One of the big worries is that Isaac’s girlfriend, Nicole Brennan, a medical officer, is among the missing. Isaac worries about her aloud, and he occasionally talks to himself to keep his nerves. While other people write creepy messages on walls with blood, it is nice of Nicole not to do this with Isaac, as he has enough on his mind.
The sound of the game is quite awesome, as the many sequences of bending or grinding metal do a number on your ears. Those moments of screaming, whether it’s grinding metal or Necromorphs jumping out at you, are quite terrifying. The crew is infected and you find people like the good captain of the ship morphing into increasingly scary and powerful enemies. Even the little baby imps that toss acid at you are hard to deal with, especially on a limited ammunition diet.
You have to scrounge for resources so much in the game that you might as well commit yourself to walking over and searching every square foot of the USG Ishimura. This is a daunting task as the ship has been rebuilt in full 3D and it’s actually a fully connected and functional ship now. You can get lost wandering around it, and I did. So I had to turn on the blue line that shows you the way to your objective.
That cuts down on the immersion, for sure, but it sure saves you some time wandering around in circles on the big ship. One of the liberating parts of the game is when Isaac gets to float in zero gravity. He can move so fast and change his orientation that it makes up for all of the slow walking.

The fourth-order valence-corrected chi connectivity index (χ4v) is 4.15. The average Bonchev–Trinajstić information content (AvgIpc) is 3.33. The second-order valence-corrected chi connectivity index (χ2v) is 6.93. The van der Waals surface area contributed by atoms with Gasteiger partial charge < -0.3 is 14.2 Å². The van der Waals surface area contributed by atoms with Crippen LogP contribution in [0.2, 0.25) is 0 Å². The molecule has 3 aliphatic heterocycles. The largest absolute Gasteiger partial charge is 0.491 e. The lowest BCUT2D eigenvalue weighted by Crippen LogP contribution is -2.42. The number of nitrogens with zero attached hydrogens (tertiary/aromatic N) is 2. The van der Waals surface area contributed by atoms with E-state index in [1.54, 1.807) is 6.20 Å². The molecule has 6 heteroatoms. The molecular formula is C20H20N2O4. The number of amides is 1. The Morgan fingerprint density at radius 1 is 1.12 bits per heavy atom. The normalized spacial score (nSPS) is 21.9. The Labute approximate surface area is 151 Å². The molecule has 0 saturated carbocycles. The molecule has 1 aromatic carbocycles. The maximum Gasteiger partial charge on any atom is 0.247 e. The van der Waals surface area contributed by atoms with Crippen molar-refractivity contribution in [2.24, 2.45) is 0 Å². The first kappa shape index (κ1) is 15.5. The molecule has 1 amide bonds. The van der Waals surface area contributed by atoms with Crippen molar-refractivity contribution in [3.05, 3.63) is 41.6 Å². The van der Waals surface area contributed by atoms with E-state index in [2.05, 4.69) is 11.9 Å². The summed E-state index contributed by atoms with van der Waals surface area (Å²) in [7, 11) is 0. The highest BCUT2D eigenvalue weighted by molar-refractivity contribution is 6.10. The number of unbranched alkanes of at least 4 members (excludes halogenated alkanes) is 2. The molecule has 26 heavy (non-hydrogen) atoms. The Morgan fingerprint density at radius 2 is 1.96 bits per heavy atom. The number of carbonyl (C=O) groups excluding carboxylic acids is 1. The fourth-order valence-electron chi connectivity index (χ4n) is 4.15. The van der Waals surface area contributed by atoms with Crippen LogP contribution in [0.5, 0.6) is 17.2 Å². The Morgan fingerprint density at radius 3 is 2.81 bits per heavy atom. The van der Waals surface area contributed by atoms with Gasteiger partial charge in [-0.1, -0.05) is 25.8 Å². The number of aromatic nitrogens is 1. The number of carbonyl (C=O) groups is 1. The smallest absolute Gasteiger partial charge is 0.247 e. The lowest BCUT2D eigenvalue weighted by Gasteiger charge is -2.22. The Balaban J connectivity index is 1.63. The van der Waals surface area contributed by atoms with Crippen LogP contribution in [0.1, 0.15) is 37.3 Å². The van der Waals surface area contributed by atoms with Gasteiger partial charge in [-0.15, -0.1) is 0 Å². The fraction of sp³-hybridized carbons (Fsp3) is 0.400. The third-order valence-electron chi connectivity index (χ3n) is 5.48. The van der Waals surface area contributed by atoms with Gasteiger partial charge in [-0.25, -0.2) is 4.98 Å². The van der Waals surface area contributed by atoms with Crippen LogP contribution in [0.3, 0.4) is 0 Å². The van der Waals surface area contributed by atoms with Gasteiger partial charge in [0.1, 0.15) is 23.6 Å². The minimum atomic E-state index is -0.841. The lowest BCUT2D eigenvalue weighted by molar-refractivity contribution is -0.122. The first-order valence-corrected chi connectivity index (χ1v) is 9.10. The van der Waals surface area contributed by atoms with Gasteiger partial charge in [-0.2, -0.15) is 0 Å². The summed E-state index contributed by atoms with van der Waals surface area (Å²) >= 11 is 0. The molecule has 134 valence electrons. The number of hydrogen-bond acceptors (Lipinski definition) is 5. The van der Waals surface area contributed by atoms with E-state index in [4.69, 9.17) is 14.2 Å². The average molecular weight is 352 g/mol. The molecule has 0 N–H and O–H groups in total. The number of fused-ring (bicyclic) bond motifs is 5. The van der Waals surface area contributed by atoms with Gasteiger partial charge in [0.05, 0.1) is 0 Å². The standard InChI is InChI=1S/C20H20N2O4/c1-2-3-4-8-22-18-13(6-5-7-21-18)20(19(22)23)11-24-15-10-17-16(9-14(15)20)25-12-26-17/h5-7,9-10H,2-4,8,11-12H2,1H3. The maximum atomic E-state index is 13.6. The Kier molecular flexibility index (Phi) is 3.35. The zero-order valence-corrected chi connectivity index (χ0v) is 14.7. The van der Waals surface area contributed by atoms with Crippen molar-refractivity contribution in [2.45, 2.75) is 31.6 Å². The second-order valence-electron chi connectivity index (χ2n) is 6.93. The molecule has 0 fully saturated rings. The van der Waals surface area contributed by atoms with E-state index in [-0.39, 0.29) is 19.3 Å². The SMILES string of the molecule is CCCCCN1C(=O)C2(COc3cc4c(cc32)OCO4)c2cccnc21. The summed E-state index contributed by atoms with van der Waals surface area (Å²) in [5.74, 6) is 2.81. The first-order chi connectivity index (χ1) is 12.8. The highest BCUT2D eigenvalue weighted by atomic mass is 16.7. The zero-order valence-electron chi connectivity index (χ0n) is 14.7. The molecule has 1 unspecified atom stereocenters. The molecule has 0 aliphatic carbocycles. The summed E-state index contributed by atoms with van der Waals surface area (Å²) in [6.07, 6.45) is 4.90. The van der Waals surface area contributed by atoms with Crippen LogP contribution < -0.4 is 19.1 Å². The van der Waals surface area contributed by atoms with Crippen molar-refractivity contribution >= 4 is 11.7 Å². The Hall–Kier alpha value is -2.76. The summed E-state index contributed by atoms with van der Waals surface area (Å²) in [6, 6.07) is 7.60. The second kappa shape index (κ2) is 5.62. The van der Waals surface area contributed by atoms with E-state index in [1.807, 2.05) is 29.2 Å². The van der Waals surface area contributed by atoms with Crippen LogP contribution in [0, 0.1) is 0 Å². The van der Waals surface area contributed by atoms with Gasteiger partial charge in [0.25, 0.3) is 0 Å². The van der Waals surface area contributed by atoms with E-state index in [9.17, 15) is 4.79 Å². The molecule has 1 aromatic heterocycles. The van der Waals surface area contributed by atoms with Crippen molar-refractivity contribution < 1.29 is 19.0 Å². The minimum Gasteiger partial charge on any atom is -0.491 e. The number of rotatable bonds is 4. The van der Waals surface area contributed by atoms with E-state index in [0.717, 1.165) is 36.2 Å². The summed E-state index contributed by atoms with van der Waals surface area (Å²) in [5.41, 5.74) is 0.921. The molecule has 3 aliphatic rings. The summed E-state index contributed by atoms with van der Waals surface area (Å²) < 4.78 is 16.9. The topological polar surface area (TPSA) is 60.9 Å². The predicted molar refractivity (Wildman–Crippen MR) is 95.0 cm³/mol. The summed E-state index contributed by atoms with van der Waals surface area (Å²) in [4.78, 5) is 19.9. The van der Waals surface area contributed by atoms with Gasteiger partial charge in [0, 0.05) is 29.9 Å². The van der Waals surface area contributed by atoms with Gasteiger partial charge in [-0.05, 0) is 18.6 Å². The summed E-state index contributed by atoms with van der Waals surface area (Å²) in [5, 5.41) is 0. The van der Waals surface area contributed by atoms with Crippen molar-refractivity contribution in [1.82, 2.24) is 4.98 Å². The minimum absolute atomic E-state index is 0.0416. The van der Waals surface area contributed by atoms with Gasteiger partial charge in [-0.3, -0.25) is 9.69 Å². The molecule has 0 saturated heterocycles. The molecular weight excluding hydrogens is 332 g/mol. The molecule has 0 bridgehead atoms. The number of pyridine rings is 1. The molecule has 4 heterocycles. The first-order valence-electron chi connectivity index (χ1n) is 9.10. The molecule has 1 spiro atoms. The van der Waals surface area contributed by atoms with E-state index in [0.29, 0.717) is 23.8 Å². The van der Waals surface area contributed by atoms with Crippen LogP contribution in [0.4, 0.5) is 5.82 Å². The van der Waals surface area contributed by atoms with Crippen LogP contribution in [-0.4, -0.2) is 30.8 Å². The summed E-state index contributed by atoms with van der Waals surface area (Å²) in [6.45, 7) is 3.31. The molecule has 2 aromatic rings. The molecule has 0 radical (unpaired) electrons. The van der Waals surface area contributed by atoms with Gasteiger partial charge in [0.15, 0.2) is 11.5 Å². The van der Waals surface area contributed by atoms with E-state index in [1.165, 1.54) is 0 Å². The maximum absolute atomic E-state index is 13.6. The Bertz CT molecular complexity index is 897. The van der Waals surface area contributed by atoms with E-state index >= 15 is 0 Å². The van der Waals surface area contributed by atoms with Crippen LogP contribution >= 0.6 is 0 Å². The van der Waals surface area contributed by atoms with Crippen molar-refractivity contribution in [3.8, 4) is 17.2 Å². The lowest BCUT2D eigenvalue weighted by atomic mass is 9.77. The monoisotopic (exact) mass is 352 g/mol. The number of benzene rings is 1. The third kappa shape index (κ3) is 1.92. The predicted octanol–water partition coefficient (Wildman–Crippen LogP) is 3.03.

When it comes to fighting, you’re armed only with a mining tool at the start. The plasma cutter shoots laser beams that can slice through a target. But I’m not the greatest shot so it took me multiple shots to dismember the Necromorphs, either so they couldn’t keep walking at me or striking me with their giant spiked arms. You can turn your gun to shoot off legs or arms, but that takes presence of mind. Usually, I just kept firing away and ran low on ammo.
When you do manage to strategically dismember an enemy, you can close in and melee the beast if you want to save ammo. Fortunately, you get better guns over time. The pulse rifle has automatic fire that lets you quickly empty a whole clip into a beast. But the Necromorphs get bigger and more monstrous too.
Motive has a couple of cool systems it has added. It can dial up the intensity dynamically if it senses you need more action. And it has a peeling system that shows bodies not just a goopy mess when you dismember or disembowel the Necromorphs. You see layered flesh, tendons, and bones that break. You can creatively dismember a limb and then pin the Necromorph to the wall.
Of course, after playing for just a couple of hours, I didn’t get very skillful at the dismemberment. It was all I could do to just fire enough plasma into them to keep them from pinning me in a corner. These beasts are so ugly and loud that they made me panic. But that’s not what you want. You want to be stone cold, take aim, and shoot off a limb with one shot. It’s the ammo-efficient way. Who would have thought that strategic dismemberment could be such an art form?